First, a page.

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What's Up in the 8th

Ohio is the only state in the Union to impose the burden of proving self-defense on the defendant.  Brian Porter takes a run at changing that.  We learn things about sex offenses that we didn't know.  Two sentencing cases and a rush to justice round out this week's review of my favorite appellate court.  (Really.  No, really.)  Let's take a look.

In State v. Porter, the panel finds that while the instruction on self-defense was "arguably incomplete," the defendant wasn't prejudiced by it.  The dissent makes a pretty compelling case that he was.  But the big argument is whether RC 2901.05(A), which requires the defendant to prove self-defense by a preponderance of the evidence - something no other state does - is constitutional.  Porter runs into a huge barrier:  the US Supreme Court upheld that scheme in 1987 in Martin v. Ohio.  Porter contends that that's changed by the Supreme Court decisions in Heller and McDonald, which held that the 2nd Amendment provides an individual, rather than collective, right to own and possess a gun, based on the inherent right of self-defense.  Some good lawyering, but all for naught.

Maybe the National Rifle Association could be employed to change this.  They've done an excellent job here in Ohio, and elsewhere, of expanding the right to shoot people, including the addition of two separate varieties of the Castle Doctrine.  This might not have been the case to do it, though.  One of the other successes of the NRA has been in pushing "concealed carry" laws; only Illinois lacks one.  Porter had a concealed carry permit.  Oops.

The NRA would certainly approve of the result in State v. Shepherd, though.  Shepherd and his brother case a store for 45 minutes before trying to rob it, the brother pulls out a gun, and the clerk pulls out a bigger gun.  Shepherd makes insufficiency and manifest weight claim that he wasn't complicit in the robbery, but that goes nowhere. 

State v. Mohamed also provokes a spirited dissent.  Mohamed, a taxi driver, gets a little frisky with one of his passengers, and we learn that "the offense of gross sexual imposition does not require skin-to-skin contact," which is certainly good to know.  The bigger issue is whether the kidnapping statute, which reduces that crime to second degree felony if the victim is released unharmed, requires the harm to be physical.  Again, the dissent makes a good case that psychological harm is also included - the argument to the contrary is based on a 7th District decision - but the limitation to physical harm been the recent law in the 8th, and it continues to be.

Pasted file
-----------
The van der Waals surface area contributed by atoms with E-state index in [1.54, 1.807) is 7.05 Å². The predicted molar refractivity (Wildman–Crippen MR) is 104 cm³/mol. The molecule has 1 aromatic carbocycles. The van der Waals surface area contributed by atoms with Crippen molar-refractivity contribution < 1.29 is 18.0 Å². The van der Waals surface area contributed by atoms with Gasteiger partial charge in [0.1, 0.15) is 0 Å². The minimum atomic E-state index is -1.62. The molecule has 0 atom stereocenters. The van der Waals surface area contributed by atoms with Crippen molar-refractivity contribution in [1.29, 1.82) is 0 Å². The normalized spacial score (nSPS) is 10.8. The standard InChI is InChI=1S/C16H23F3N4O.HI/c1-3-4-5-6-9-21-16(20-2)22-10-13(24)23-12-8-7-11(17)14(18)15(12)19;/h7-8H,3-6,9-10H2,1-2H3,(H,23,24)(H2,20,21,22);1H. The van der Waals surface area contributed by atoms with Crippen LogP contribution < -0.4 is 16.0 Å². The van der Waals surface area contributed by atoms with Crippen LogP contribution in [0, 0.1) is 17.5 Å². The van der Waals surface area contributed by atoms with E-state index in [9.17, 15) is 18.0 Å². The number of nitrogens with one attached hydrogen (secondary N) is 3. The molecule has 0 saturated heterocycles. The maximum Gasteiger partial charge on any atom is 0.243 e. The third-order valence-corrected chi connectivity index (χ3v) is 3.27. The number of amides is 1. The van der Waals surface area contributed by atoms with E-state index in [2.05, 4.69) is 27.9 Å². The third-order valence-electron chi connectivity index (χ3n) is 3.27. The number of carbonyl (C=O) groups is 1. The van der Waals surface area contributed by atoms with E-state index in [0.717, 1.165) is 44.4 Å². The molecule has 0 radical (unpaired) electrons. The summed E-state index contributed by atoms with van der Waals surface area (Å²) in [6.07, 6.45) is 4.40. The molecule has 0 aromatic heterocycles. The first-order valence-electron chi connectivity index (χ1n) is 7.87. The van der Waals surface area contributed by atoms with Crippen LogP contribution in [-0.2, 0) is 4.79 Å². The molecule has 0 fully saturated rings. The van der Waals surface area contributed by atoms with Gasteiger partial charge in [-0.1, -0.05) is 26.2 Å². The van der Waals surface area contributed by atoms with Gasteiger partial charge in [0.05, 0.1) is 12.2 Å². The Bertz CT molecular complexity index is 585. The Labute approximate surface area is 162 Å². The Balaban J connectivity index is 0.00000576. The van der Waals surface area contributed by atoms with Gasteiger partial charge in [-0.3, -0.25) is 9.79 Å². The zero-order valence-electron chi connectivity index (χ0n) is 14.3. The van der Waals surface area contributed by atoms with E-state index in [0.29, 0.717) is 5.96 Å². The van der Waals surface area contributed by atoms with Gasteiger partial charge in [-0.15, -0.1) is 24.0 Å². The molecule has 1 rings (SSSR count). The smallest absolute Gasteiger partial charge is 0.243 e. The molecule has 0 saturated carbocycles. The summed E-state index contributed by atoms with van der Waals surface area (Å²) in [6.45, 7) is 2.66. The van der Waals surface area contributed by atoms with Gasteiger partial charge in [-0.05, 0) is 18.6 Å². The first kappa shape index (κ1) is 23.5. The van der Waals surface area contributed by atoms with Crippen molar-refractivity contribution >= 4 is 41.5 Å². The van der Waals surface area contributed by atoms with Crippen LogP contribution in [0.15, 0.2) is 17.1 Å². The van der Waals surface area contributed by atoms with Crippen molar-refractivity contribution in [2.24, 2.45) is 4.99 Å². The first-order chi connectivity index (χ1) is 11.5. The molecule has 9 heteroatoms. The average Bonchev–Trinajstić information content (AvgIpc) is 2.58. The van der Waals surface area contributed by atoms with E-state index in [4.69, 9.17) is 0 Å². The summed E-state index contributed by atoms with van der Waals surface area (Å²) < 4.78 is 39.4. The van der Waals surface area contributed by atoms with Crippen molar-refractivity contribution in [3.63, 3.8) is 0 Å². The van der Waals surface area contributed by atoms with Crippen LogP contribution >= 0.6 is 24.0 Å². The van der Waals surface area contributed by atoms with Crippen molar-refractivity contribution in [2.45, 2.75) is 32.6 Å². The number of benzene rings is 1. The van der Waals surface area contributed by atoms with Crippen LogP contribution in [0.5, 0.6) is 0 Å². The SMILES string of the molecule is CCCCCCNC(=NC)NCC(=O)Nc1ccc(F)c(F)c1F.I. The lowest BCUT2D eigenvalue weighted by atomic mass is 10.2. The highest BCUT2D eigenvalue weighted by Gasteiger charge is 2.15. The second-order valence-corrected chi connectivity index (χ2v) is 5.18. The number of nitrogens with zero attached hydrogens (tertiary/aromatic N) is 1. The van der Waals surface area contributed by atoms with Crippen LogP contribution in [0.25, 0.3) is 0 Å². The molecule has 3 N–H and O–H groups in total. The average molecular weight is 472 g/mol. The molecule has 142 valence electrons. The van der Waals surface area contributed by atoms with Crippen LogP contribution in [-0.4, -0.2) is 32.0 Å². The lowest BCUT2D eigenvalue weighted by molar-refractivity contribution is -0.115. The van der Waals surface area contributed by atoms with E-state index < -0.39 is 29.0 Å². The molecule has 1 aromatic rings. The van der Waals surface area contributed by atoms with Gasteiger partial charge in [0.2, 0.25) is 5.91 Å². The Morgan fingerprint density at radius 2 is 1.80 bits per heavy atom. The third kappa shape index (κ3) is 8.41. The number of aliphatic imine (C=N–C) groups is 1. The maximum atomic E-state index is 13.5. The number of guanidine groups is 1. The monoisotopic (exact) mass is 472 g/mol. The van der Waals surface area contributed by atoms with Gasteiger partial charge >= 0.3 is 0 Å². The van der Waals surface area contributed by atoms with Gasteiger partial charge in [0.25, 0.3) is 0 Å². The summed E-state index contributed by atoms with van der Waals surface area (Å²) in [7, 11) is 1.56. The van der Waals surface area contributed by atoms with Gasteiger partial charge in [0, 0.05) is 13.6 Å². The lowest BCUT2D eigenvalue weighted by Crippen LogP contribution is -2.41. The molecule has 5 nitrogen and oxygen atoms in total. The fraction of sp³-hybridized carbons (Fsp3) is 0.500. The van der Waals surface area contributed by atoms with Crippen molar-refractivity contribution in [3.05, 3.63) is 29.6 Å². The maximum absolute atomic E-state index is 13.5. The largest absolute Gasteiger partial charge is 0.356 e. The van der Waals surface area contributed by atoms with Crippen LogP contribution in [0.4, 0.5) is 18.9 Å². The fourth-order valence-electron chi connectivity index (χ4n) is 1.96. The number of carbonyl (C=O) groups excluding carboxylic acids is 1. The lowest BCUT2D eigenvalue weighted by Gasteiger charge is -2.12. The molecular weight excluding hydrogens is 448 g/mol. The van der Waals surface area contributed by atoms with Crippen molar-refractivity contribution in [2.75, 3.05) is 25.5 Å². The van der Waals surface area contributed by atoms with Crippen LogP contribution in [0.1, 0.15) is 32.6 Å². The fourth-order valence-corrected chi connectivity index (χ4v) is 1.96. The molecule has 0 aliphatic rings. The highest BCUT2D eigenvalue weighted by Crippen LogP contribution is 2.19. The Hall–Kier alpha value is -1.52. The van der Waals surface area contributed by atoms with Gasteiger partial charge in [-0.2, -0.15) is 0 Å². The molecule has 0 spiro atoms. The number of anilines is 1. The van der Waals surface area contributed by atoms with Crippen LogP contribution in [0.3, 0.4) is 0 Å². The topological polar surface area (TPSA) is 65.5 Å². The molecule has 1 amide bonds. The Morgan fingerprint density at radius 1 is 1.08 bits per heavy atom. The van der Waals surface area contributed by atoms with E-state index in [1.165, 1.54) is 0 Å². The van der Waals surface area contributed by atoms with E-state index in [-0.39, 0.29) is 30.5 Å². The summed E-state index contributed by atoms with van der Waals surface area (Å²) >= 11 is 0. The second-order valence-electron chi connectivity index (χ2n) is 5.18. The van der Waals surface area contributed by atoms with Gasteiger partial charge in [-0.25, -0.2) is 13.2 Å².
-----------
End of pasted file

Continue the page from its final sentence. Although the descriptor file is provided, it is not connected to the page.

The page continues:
In State v. Jones, the judge imposes the maximum 18-month sentence on a 4th degree felony, and Jones argues that this violates principle of sentencing that a judge should use the minimum sanctions necessary to accomplish sentencing goals without putting an undue burden on governmental resources.  This has been tried before, never successfully, and that streak continues.  The panel holds that the judge has discretion to determine how to do that, and the argument devolves, as it usually does, into whether the trial court considered the statutory factors, not how he applied them. You've never going to win that argument, but as I explained in my review last week of State v. Marcum, you might not have to.  In Marcum, the court appeared to hold that an appellate court must review the application of the sentencing factors under a standard of whether the record "clearly and convincingly" failed to support the sentence.

State v. Davis comes back on appeal after a remand for failure to make findings for consecutive sentences.  At the resentencing, the judge shaved a year off original sentence on one count, reimposed consecutive sentences, then asked defense counsel, "Are you going to waive the findings on the record for consecutive sentences?"  The attorney did, but the panel finds that consecutive sentences without the findings are contrary to law, and that requires reversal.

That's probably wrong.  The failure to make the findings does mean the sentence is contrary to law, but that doesn't make it void.   Admitting hearsay statements which don't qualify under an exception is "contrary to law," too, but if the attorney specifically waives any objection to it, it's not coming back.

Still, that shows the problem of judges trying to speed up their handling of cases.  That happens in State v. Norton, too, but with a different result.  Norton had planned to call three witnesses at 9:00 AM, but the witnesses were delayed by inclement weather, so he asked for a ten-minute continuance, which the court denied.  The panel acknowledges the shortness of the delay, and that the request was weather-related, but nonetheless rejects the argument, finding that "this court must weigh concerns such as the trial court's right to control its own docket and the public's interest in the prompt and efficient dispatch of justice against any potential prejudice to a defendant." 

It didn't have to be this way.  There was a question as to whether the witness' testimony would have been admissible, and a serious question of whether it would have impacted the trial.   But instead of disposing the argument on those grounds, we now have a court of appeals opinion saying that the judge has the discretion to exclude defense witnesses if they're ten minutes late and have a good reason for that.  I'm sorry; if you're going to balance a 10-minute delay against the prejudice to the defendant, I'm going to come down on the latter side ten times out of ten.


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